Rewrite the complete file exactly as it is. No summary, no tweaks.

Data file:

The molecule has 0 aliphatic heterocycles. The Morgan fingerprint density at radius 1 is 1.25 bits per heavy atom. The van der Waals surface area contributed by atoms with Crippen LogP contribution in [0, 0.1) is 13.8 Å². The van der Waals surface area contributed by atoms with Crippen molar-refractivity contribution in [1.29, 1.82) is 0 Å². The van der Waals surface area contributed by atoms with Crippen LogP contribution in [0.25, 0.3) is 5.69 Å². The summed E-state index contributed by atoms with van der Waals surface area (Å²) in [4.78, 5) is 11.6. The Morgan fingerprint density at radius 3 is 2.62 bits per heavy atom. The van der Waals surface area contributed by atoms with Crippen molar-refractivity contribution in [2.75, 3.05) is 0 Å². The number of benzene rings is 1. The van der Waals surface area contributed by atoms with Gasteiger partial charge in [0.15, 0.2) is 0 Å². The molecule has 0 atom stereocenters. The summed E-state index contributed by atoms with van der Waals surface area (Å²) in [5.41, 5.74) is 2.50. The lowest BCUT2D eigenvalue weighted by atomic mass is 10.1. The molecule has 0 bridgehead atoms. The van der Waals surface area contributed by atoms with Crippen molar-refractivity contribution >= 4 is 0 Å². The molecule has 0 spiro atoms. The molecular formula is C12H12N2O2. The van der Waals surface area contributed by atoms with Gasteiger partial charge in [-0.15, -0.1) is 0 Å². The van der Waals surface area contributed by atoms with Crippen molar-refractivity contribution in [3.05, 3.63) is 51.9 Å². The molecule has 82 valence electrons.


The molecule has 0 aliphatic heterocycles. The Morgan fingerprint density at radius 1 is 1.25 bits per heavy atom. The van der Waals surface area contributed by atoms with Crippen LogP contribution in [0, 0.1) is 13.8 Å². The van der Waals surface area contributed by atoms with Crippen molar-refractivity contribution in [1.29, 1.82) is 0 Å². The van der Waals surface area contributed by atoms with Crippen LogP contribution in [0.25, 0.3) is 5.69 Å². The summed E-state index contributed by atoms with van der Waals surface area (Å²) in [4.78, 5) is 11.6. The Morgan fingerprint density at radius 3 is 2.62 bits per heavy atom. The van der Waals surface area contributed by atoms with Crippen molar-refractivity contribution in [2.75, 3.05) is 0 Å². The number of benzene rings is 1. The van der Waals surface area contributed by atoms with Gasteiger partial charge in [0.15, 0.2) is 0 Å². The molecule has 0 atom stereocenters. The summed E-state index contributed by atoms with van der Waals surface area (Å²) in [5.41, 5.74) is 2.50. The lowest BCUT2D eigenvalue weighted by atomic mass is 10.1. The molecule has 0 bridgehead atoms. The van der Waals surface area contributed by atoms with Crippen molar-refractivity contribution >= 4 is 0 Å². The molecule has 0 spiro atoms. The molecular formula is C12H12N2O2. The van der Waals surface area contributed by atoms with Gasteiger partial charge in [-0.15, -0.1) is 0 Å². The van der Waals surface area contributed by atoms with Crippen molar-refractivity contribution in [3.05, 3.63) is 51.9 Å². The molecule has 82 valence electrons.